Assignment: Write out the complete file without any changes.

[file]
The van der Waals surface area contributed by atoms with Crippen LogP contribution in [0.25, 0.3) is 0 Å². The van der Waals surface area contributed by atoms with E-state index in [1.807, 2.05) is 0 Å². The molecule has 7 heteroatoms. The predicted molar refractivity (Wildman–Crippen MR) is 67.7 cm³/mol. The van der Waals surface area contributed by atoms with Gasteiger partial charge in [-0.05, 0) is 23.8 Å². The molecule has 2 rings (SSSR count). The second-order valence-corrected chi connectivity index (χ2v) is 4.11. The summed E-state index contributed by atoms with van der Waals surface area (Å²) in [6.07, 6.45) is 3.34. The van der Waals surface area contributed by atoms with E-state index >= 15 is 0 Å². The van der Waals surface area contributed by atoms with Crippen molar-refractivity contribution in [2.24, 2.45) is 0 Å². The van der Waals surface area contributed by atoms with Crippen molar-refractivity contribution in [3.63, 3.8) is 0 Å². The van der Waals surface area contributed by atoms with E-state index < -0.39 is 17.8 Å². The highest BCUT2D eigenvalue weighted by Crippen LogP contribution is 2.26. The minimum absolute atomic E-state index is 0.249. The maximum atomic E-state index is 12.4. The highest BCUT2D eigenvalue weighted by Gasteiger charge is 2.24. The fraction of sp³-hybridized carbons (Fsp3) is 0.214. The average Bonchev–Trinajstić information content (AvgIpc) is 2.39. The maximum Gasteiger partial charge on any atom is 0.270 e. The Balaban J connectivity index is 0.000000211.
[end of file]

The van der Waals surface area contributed by atoms with Crippen LogP contribution in [0.25, 0.3) is 0 Å². The van der Waals surface area contributed by atoms with E-state index in [1.807, 2.05) is 0 Å². The molecule has 7 heteroatoms. The predicted molar refractivity (Wildman–Crippen MR) is 67.7 cm³/mol. The van der Waals surface area contributed by atoms with Gasteiger partial charge in [-0.05, 0) is 23.8 Å². The molecule has 2 rings (SSSR count). The second-order valence-corrected chi connectivity index (χ2v) is 4.11. The summed E-state index contributed by atoms with van der Waals surface area (Å²) in [6.07, 6.45) is 3.34. The van der Waals surface area contributed by atoms with E-state index >= 15 is 0 Å². The van der Waals surface area contributed by atoms with Crippen molar-refractivity contribution in [2.24, 2.45) is 0 Å². The van der Waals surface area contributed by atoms with Crippen molar-refractivity contribution in [3.63, 3.8) is 0 Å². The van der Waals surface area contributed by atoms with E-state index < -0.39 is 17.8 Å². The highest BCUT2D eigenvalue weighted by Crippen LogP contribution is 2.26. The minimum absolute atomic E-state index is 0.249. The maximum atomic E-state index is 12.4. The highest BCUT2D eigenvalue weighted by Gasteiger charge is 2.24. The fraction of sp³-hybridized carbons (Fsp3) is 0.214. The average Bonchev–Trinajstić information content (AvgIpc) is 2.39. The maximum Gasteiger partial charge on any atom is 0.270 e. The Balaban J connectivity index is 0.000000211.